Monday, 9 May 2011

Obscurity ≠ Security

Unintended File Sharing

In their paper presented at LEET '11, the March USENIX Workshop on Large-Scale Exploits and Emergent Threats, a team of five researchers from Belgium and France draw attention to certain very significant weaknesses in file hosting services (FHS) such as Easyshare, FileFactory, and the daddy of them all, RapidShare.

Basically these sites and many others use the secret URI method of sharing uploaded files. Of the 88 services examined in the study (12 of the original 100 having become excluded, because they offered search features, and therefore no pretence of privacy), 34 were found to employ simple sequential file identifiers. 20 of these used no further mitigation against the simplest attacks. The other 14 appended the original file name, yielding an ID effectively unknown to the attacker.


Unfortunately, those most vulnerable 20 include some of the most popular and highly (Alexa) ranked sites. Their entire collections of private hosted files can be enumerated quite simply, by uploading a test file to acquire a valid file ID; then repeatedly decrementing that.

The researchers confirmed the viability of this attack by actually implementing an automatic crawler for those 20 sites. It managed to retrieve some 10,000 files per day for a whole month. Approximately half of these files had no other visible links on the web, suggesting that their owners do in fact regard them as effectively private data.


Even among the FHSs using additional obscurity, such as the original file name or randomly generated identifiers, short key lengths and restricted character sets were often found, as in many password contexts, still to leave protection relatively weak.

Additional security features available with some FHSs include CAPTCHA and a delay before download. Amusingly, most of these services also offer a paid "PRO" version which removes these "restrictions". Password protection, which makes more sense in real security terms, is only offered in about a quarter of cases.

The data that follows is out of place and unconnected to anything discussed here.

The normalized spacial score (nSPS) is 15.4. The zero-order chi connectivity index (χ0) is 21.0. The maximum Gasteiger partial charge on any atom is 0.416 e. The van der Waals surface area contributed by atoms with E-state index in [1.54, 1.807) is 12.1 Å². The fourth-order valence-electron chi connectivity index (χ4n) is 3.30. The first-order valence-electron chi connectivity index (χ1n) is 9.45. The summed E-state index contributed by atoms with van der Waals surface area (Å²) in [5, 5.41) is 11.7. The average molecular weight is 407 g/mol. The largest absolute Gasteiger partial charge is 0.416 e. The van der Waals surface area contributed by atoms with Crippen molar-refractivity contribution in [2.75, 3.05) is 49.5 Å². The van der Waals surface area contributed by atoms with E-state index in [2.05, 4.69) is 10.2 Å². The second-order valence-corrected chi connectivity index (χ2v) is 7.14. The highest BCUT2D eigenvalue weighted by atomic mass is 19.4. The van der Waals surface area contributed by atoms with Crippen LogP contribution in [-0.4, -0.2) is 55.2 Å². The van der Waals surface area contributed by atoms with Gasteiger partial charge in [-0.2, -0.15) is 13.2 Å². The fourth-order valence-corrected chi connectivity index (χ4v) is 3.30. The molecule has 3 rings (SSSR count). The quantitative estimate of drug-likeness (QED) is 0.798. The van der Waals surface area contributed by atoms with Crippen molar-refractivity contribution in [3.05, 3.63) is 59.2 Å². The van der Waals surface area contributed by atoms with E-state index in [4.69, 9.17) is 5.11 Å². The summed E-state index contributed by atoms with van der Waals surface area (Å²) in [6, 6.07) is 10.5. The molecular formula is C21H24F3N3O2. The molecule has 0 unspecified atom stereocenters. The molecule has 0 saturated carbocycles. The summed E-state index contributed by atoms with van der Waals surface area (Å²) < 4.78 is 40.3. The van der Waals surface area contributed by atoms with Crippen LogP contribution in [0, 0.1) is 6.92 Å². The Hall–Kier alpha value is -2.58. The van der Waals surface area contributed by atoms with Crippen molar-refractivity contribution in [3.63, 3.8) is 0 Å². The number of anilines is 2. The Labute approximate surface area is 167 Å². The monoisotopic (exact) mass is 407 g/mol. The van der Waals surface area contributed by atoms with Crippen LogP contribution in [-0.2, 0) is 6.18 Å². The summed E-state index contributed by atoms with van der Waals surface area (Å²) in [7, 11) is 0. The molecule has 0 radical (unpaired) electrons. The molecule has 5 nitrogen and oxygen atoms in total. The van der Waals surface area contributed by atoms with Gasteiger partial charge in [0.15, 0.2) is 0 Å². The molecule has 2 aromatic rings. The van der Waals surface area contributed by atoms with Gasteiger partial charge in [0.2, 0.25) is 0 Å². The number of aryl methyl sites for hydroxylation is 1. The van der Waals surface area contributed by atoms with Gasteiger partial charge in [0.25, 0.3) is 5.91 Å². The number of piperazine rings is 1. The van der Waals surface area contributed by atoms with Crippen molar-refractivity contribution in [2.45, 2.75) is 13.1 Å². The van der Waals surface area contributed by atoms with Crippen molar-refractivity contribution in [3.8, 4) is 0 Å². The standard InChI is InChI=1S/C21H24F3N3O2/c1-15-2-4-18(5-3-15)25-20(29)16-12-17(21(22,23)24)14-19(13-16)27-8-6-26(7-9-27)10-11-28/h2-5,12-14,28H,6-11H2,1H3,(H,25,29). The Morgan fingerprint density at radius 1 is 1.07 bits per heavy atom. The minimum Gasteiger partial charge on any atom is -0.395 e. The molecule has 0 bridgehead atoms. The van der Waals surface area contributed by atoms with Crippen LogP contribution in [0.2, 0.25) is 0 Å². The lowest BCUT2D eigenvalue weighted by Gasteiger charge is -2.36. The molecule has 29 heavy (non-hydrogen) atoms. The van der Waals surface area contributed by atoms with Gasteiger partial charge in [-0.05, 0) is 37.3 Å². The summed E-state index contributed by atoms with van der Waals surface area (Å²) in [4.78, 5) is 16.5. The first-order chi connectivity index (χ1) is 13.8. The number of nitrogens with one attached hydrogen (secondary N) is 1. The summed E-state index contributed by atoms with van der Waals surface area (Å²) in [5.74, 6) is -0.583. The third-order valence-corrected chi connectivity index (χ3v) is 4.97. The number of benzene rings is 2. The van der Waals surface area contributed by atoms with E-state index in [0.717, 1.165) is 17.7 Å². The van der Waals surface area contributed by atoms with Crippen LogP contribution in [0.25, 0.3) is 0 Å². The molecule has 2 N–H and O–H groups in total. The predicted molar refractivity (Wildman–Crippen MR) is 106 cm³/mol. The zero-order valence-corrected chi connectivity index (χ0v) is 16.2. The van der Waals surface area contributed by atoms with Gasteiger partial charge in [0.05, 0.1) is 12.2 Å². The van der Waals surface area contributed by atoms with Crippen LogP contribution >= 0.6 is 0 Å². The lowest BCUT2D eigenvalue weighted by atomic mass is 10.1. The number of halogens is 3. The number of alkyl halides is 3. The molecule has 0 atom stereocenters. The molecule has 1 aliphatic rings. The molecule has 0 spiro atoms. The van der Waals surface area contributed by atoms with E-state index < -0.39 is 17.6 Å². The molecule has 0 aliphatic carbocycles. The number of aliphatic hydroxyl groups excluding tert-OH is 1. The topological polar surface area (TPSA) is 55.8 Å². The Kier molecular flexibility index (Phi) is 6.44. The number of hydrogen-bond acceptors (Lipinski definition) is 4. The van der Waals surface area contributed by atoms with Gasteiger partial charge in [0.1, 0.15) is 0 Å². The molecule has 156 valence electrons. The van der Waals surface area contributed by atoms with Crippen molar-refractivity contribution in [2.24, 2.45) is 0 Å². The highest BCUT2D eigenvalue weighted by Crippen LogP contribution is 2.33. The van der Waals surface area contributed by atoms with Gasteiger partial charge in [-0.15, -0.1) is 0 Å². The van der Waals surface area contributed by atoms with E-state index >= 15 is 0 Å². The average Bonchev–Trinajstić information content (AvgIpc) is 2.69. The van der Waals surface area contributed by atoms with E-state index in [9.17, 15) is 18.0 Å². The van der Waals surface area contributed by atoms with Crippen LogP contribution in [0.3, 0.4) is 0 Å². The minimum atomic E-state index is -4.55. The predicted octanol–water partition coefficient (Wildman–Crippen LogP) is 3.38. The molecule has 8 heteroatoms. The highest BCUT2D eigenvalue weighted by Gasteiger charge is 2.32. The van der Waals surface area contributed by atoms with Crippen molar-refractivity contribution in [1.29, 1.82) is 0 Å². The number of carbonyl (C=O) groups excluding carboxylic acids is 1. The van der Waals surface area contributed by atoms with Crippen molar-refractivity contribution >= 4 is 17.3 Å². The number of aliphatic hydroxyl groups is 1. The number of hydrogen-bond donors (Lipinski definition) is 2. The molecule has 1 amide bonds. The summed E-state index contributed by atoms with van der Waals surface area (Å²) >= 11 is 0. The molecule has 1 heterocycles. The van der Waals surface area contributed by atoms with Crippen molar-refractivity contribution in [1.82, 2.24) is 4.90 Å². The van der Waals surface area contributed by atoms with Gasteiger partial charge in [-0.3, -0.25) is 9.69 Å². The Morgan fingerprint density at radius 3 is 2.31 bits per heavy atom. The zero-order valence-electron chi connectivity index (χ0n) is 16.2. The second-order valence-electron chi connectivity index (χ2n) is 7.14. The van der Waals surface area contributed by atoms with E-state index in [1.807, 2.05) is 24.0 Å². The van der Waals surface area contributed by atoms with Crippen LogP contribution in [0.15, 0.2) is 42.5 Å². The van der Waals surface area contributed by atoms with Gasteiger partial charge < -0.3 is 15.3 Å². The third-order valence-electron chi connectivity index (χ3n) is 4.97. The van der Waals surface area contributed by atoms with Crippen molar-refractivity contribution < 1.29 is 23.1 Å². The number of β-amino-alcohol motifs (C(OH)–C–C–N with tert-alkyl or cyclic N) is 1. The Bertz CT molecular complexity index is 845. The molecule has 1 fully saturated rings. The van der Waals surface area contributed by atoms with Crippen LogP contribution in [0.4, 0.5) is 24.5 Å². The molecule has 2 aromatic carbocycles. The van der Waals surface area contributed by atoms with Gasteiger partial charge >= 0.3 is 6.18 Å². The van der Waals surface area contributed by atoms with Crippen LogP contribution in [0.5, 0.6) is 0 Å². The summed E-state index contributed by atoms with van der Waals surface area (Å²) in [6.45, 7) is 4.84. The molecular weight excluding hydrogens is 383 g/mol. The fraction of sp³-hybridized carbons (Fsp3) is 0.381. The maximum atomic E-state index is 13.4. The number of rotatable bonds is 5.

The paper then goes on to document further vulnerabilities, for example in the publicly available software that even some of the better FHSs use to provide their services. But even that is not its best part. The researchers next went on to develop ingenious techniques utilising decoy documents, to determine the extent to which the security vulnerabilities of these websites are already being exploited by malicious users.

They even geolocated the hundreds of attacks on their "HoneyFiles". Perhaps unsurprisingly, more than half originated in Russia, and a further quarter in Ukraine. But significant contributions from fifteen other countries confirmed the world wide nature of these attack types. The researchers detected repeated attempts to use the fake credentials advertised in their HoneyFiles, as well as attempted SQL injection and file inclusion attacks.


Encryption on the user's local computer is obviously a good mitigation. The researchers have developed a proof-of-concept Firefox add-on, automatically to encrypt and decrypt files on upload and download, and to hide encrypted files through steganography.

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